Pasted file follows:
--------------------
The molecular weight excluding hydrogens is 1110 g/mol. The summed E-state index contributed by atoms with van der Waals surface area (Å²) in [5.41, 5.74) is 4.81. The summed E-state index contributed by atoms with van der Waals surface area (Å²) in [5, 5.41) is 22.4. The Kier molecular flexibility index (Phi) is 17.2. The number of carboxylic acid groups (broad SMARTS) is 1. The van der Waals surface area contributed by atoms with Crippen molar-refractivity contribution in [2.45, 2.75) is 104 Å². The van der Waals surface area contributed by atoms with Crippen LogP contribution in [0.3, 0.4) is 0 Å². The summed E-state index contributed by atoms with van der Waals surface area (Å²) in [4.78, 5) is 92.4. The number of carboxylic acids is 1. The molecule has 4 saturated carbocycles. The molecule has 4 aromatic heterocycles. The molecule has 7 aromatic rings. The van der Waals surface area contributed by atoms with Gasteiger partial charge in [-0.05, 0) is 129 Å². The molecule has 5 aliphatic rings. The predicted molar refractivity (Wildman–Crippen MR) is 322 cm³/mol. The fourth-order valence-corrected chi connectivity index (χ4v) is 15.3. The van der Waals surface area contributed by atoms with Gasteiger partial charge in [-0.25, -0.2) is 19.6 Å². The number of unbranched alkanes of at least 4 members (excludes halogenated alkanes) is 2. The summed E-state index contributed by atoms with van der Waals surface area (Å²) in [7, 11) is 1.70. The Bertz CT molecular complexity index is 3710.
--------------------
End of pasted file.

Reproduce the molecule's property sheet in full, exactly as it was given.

The molecular weight excluding hydrogens is 1110 g/mol. The summed E-state index contributed by atoms with van der Waals surface area (Å²) in [5.41, 5.74) is 4.81. The summed E-state index contributed by atoms with van der Waals surface area (Å²) in [5, 5.41) is 22.4. The Kier molecular flexibility index (Phi) is 17.2. The number of carboxylic acid groups (broad SMARTS) is 1. The van der Waals surface area contributed by atoms with Crippen molar-refractivity contribution in [2.45, 2.75) is 104 Å². The van der Waals surface area contributed by atoms with Crippen LogP contribution in [0.3, 0.4) is 0 Å². The summed E-state index contributed by atoms with van der Waals surface area (Å²) in [4.78, 5) is 92.4. The number of carboxylic acids is 1. The molecule has 4 saturated carbocycles. The molecule has 4 aromatic heterocycles. The molecule has 7 aromatic rings. The van der Waals surface area contributed by atoms with Gasteiger partial charge in [-0.05, 0) is 129 Å². The molecule has 5 aliphatic rings. The predicted molar refractivity (Wildman–Crippen MR) is 322 cm³/mol. The fourth-order valence-corrected chi connectivity index (χ4v) is 15.3. The van der Waals surface area contributed by atoms with Gasteiger partial charge in [-0.25, -0.2) is 19.6 Å². The number of unbranched alkanes of at least 4 members (excludes halogenated alkanes) is 2. The summed E-state index contributed by atoms with van der Waals surface area (Å²) in [7, 11) is 1.70. The Bertz CT molecular complexity index is 3710.